Punctuation & fonts for speech & thoughts

Below are some rules I have adopted as my own standard for punctuating/formatting speech and thought. I had never had problems with this while writing shorter stories, but with this book (now around 100K words), I have too much variety of narrative style to handle organically.

  1. Direct speech = ” ”
    (Speech occurring at the time of the narrative)
    This is actually opposite to the standard British style of using ‘ ‘, and more in line with North American style, but I don’t like the use of ‘ being the same as apostrophes, especially as it result in nasty sentences like:
    >  ‘Those sweets are the kids’.’
    >  ‘It’s Al’s.’.
  2. Quotations = ‘ ‘
    (When a character says or remembers what another character said)
    Worth noting that if you use ‘ ‘ rather than ” ” for direct speech, then this rule is reversed.
  3. General thoughts = standard font
    (Thoughts/opinions ascribed to a character, but not presented as ‘direct thoughts’)
    By ‘general thoughts’, I am meaning things like:
    >  Tom thought she looked tired.
    >  She looked tired, Tom thought.
    But not:
    >  She looks tired, Tom thought.
  4. Direct thoughts = italic font
    (Basically, direct speech, but in a character’s head)
    This is where it gets tricky. By ‘direct thoughts’, I mean things like:
    She looks tired, Tom thought.
    In this case, the narrative aim is to have the thought appear directly as if thought by the character, rather than the narrator reporting it. I have toyed with: i) getting rid of these entirely in favour of always using ‘general thoughts’–but there are times when direct thought feels right; ii) using standard font instead, but then you really can’t use present tense–it just looks like a mistake.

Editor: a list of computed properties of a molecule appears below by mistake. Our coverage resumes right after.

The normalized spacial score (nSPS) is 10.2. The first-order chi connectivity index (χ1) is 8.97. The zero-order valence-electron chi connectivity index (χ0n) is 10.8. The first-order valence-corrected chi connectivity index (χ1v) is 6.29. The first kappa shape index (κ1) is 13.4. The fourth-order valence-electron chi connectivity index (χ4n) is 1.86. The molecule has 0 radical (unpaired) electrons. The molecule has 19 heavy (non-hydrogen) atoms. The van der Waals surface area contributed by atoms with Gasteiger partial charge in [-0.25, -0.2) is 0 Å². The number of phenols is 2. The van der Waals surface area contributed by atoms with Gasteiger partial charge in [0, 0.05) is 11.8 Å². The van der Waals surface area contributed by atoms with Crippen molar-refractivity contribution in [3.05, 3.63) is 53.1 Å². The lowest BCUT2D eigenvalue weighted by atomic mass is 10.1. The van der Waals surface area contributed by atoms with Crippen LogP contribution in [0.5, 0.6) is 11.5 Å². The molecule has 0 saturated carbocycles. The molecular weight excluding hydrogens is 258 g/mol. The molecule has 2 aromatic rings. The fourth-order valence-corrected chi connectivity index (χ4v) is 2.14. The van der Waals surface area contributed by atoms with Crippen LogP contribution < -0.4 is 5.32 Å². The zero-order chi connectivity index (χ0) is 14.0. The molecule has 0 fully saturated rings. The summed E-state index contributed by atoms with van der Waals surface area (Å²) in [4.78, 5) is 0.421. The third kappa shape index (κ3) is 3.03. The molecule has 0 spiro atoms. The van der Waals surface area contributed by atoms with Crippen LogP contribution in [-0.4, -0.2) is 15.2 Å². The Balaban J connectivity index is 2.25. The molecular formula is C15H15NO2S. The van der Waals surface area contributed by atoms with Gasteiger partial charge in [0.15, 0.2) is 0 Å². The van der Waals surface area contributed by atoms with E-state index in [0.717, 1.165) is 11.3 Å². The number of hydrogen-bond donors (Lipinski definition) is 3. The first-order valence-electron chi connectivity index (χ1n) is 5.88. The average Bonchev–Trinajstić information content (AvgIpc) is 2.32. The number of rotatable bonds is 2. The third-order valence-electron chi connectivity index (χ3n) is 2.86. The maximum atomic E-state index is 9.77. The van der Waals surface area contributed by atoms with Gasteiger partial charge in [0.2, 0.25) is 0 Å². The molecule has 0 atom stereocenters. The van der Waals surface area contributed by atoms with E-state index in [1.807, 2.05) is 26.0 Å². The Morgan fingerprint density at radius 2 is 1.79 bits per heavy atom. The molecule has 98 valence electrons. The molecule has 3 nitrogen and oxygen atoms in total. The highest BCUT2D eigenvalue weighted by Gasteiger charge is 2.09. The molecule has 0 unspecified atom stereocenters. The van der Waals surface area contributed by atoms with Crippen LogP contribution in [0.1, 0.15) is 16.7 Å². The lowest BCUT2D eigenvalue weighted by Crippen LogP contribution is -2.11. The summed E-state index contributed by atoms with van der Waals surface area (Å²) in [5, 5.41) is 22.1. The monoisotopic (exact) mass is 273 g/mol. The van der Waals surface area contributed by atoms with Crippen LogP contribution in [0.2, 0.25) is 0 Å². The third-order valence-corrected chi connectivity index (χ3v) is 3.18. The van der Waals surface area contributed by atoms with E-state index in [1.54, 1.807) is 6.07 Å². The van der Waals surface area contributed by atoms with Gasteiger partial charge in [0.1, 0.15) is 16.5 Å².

Here’s a little article about it.
  5. Memory sections/flashbacks = italic font
    (Whole sections of the story that appear as memories ascribed to one character)
    Here’s the reason I had to think about this whole thing more formulaically. I have one chapter where various things the character does evoke memories. The structure is like: A, B, A, B…, where A=a section at the time of the story and B=a memory section. However, each of these sections includes multiple paragraphs, so I couldn’t just say ‘He thought: ‘ or ‘He remembered a time when…”.
    I have found places that say that italics are not the way to present flashbacks, and I can’t say that I disagree. But for what I’m writing now, it seems the most appropriate. That said, I agree with this piece, which says use of flashbacks is something to be avoided when possible! So, the next thing I do: no flashbacks!

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